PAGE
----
There has always been the debate that women and men cannot strictly be “just friends” without there being sexual desires. Platonic friendships come under even greater scrutiny when you’re in a committed relationship. Your significant other may feel jealous or insecure, or insinuate that there’s more to this situation than just camaraderie. It can be healthy to have a friend of the opposite sex to share perspective on how your actions may be affecting your mate or to get the point of view from the other gender.
The question is, how do you make sure your friendship remains strong as well as your relationship? Here are four ways to sustain both:
Inform your significant other that you have friends of the opposite sex so that it doesn’t come off as a surprise. Communication is key, and when you’re able to have conversations about the people in your life that matter, you don’t have to neglect your platonic friend that was there before your relationship. Keeping it in the dark can come off as sneaky and spark insecurities.
It can be uneasy meeting any friend of a significant other, but it can also be a new friendship in the making. Introducing your platonic friend to your boyfriend or girlfriend can alleviate some of the doubts and questions that may have existed.
Throw a game night or plan a brunch where your friends and your significant other will be able to mingle. You can casually introduce them to each other in a welcoming environment full of laughter, conversations, and chill vibes. Setting the right atmosphere helps put everyone at ease.
Balance Your Time
Before your relationship, maybe you hung out with your platonic friend a lot, grabbing a bite to eat or hitting different events together. There has to be respect for your relationship. By no means should you abandon your friends, but recognize that your quality time has to be re-prioritized.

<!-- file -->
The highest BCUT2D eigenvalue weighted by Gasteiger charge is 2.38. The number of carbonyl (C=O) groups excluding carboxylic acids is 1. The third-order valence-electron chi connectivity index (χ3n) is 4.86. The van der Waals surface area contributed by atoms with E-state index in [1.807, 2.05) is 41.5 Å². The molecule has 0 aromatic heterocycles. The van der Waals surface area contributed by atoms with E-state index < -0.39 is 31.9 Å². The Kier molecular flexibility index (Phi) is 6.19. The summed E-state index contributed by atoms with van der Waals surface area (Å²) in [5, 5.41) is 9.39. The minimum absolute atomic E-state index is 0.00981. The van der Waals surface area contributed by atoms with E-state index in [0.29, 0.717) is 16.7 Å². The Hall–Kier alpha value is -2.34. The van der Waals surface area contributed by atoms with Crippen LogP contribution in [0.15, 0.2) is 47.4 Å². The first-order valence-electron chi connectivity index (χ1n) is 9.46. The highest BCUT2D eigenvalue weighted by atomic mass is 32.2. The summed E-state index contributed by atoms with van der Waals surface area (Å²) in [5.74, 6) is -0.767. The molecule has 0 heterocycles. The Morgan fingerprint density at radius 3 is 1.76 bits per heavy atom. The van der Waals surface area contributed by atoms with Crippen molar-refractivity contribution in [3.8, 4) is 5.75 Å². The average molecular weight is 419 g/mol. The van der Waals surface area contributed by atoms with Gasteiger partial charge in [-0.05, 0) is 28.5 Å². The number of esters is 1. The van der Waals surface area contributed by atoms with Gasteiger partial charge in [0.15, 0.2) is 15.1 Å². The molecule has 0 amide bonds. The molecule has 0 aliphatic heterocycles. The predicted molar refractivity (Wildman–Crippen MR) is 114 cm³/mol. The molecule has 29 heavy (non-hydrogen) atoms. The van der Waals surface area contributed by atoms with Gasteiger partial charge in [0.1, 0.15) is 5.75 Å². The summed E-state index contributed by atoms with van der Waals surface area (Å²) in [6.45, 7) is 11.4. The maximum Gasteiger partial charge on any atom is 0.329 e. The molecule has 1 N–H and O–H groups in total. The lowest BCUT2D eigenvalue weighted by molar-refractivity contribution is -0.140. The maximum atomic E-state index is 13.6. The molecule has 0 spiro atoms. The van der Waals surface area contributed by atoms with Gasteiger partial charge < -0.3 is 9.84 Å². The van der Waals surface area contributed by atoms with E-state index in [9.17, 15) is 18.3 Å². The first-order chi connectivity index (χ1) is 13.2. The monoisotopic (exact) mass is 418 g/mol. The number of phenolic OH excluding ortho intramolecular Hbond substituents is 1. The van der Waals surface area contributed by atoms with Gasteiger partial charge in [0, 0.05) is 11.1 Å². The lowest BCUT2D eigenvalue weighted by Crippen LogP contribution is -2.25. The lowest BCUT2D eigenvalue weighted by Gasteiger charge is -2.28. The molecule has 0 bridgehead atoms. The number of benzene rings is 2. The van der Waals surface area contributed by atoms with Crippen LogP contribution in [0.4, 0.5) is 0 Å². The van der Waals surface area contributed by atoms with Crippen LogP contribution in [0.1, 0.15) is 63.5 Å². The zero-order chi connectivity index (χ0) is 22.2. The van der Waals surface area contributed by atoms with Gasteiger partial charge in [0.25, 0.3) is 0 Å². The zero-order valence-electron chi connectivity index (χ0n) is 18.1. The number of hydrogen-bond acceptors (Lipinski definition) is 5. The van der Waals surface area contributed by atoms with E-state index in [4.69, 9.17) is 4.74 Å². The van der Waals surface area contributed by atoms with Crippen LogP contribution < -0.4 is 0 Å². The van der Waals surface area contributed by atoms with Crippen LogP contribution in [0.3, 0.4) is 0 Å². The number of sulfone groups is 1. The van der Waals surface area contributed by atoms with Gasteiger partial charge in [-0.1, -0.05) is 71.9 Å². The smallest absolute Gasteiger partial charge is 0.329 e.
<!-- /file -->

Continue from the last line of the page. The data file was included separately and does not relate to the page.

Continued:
For example, your significant other may want to go to a basketball game together, but your platonic friend also invited you out the same night to go to a movie. A decision will be have to made, do you go out with your significant other or your platonic friend? The choice is yours, but going out with your platonic friend may leave your significant other feeling that you value that friendship more than your own relationship, or that there is something more going on. Sometimes you will have to tell your platonic friend no, and that is okay. Whether it be talking on the phone every once in a while, hosting a potluck or kickback, going to happy hour, volunteering, or any number of other activities, there are plenty of ways to maintain friendships without interfering with your relationship.
Boundaries! Yes, you must set boundaries when it comes to platonic friendships. Although you may have no attractiveness towards your friend of the opposite sex, that doesn’t mean that they feel the same way about you.
There may be activities that can be deemed inappropriate to do with your platonic friend. These should be determined by having a conversation with your significant other on do’s and don’ts, regarding your friends to make sure that lines are not being crossed when spending time with them. Some boundaries you may want to set with your platonic friend are: no flirting, no physical touching, no sexual innuendos, a general best practice of not doing anything in private that you would not be able to do in public or in front of your significant other. If this friend can't abide by these boundaries, then are they really a platonic friend? Think about it.
These methods should make it a little easier to sustain both your relationships and platonic friendships. Remember that the most important part to maintaining a healthy balance is using your best judgment. If you have any other tips, please share them in the comments below.